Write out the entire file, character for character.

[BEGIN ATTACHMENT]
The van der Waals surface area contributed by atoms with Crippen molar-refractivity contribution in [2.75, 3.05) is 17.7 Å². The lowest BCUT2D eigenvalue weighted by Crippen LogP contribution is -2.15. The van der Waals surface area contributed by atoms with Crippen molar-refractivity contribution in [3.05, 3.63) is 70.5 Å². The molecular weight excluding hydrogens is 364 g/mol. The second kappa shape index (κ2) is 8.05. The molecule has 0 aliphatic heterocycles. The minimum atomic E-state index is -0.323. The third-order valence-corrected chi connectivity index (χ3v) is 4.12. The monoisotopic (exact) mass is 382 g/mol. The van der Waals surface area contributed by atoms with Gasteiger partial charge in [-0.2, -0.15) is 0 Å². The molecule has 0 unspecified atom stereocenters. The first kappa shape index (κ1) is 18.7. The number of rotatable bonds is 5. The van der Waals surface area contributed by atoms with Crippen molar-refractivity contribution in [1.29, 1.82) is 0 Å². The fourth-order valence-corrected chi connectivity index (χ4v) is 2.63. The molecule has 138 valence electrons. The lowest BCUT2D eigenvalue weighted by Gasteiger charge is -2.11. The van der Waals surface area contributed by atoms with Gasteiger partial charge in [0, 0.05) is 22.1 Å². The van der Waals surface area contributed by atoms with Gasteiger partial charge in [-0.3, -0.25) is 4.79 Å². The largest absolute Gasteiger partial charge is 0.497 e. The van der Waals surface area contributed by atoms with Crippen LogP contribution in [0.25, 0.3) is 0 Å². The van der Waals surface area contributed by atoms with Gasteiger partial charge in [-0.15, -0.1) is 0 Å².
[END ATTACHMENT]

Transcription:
The van der Waals surface area contributed by atoms with Crippen molar-refractivity contribution in [2.75, 3.05) is 17.7 Å². The lowest BCUT2D eigenvalue weighted by Crippen LogP contribution is -2.15. The van der Waals surface area contributed by atoms with Crippen molar-refractivity contribution in [3.05, 3.63) is 70.5 Å². The molecular weight excluding hydrogens is 364 g/mol. The second kappa shape index (κ2) is 8.05. The molecule has 0 aliphatic heterocycles. The minimum atomic E-state index is -0.323. The third-order valence-corrected chi connectivity index (χ3v) is 4.12. The monoisotopic (exact) mass is 382 g/mol. The van der Waals surface area contributed by atoms with Gasteiger partial charge in [-0.2, -0.15) is 0 Å². The molecule has 0 unspecified atom stereocenters. The first kappa shape index (κ1) is 18.7. The number of rotatable bonds is 5. The van der Waals surface area contributed by atoms with Crippen molar-refractivity contribution in [1.29, 1.82) is 0 Å². The fourth-order valence-corrected chi connectivity index (χ4v) is 2.63. The molecule has 138 valence electrons. The lowest BCUT2D eigenvalue weighted by Gasteiger charge is -2.11. The van der Waals surface area contributed by atoms with Gasteiger partial charge in [0, 0.05) is 22.1 Å². The van der Waals surface area contributed by atoms with Gasteiger partial charge in [-0.3, -0.25) is 4.79 Å². The largest absolute Gasteiger partial charge is 0.497 e. The van der Waals surface area contributed by atoms with Crippen LogP contribution in [0.25, 0.3) is 0 Å². The van der Waals surface area contributed by atoms with Gasteiger partial charge in [-0.15, -0.1) is 0 Å².